We split into a couple of vehicles and met back up 43 miles later on the western edge of Shenandoah National Park just east of Grottos, Virginia. U.S. 340 provided views of numerous swollen streams heading to the South River, so we were not surprised to find Madison Run roaring next to us when we parked at the trailhead. A hike on the Furnace Mountain Trail would be out of the question today, as we could not possible cross Madison Run safely. Even a normally small stream becomes somewhat treacherous in March, as shown in the photo below.
The hike was up the Austin Mountain Trail - one of my favorites in the Southern District of Shenandoah National Park because I have always thought that the trail is one of the steeper ones in the park. I was excited to record the trip on my GPS so I could confirm my belief about the steepness of the trail.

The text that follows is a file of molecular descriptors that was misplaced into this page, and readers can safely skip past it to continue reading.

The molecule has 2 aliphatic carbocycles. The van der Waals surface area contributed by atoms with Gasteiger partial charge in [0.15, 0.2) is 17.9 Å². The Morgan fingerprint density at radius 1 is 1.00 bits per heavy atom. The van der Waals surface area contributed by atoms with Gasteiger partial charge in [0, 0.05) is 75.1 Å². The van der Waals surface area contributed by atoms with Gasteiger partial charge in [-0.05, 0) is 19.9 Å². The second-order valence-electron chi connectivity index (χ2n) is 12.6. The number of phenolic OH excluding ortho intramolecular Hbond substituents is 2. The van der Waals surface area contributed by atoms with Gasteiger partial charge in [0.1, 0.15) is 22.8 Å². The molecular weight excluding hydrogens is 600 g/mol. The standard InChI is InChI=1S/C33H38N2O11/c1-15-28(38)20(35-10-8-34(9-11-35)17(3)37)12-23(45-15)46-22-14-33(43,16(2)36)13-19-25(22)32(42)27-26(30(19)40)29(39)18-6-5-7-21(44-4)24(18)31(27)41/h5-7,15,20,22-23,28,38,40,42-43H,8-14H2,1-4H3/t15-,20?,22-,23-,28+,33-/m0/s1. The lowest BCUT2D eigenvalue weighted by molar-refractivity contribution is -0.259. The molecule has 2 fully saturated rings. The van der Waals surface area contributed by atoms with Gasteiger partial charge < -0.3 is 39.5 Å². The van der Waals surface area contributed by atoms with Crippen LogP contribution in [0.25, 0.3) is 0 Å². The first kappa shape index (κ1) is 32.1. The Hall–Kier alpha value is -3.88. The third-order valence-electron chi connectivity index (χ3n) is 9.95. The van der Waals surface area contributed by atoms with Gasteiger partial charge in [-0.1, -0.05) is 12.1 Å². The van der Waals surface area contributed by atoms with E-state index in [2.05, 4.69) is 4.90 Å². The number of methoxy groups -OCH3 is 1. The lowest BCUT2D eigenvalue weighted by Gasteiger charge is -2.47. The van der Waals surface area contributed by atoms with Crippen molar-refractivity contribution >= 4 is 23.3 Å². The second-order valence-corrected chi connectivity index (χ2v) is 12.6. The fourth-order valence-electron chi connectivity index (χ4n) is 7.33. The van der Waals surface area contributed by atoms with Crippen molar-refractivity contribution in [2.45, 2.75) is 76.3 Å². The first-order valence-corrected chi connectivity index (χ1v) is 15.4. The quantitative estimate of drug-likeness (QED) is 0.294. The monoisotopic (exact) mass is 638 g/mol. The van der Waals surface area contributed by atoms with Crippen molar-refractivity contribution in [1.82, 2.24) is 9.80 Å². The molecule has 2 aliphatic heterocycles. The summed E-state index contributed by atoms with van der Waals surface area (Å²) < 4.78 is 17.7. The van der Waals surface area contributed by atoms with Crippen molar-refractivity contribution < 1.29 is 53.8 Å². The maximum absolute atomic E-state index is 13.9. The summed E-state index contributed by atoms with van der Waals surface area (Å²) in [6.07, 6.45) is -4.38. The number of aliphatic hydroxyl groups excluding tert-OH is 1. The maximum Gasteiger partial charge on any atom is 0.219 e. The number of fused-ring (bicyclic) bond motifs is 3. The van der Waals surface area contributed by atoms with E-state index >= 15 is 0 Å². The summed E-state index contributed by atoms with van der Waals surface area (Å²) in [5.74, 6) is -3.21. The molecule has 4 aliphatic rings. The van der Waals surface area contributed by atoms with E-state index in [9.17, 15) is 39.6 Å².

The highlight of the trip was the lessons in scatology we received from Michael, who is a professor at James Madison University. We saw several examples of fox scat, which has pointy ends and contained much hair. Michael taught us that fox usually deposit their scat on a prominent object like a rock to mark their territory. He also said that fox are much more prominent than we think, because we seldom encounter them.
We took the Austin Mountain Trail all the way to the Appalachian Trail, which we then took south to Brown's Gap and the Madison Run Road. After lunching at the intersection of the AT and the Madison Run Road (where we surprisingly ran into a backpacking JMU student who spent some of his Spring Break at the Blackrock Hut), we walked down the road back to our cars.
Constipated bear, perhaps?
PATC Difficulty Factor: 200.3
Distance: 10.7 miles
Total Time: 4.5 hours, including stops.
Steepest Section: from 0.87 miles to 1.45 miles; 21% grade.
Starting elevation: 1340 ft.
Highest point: 2839 ft.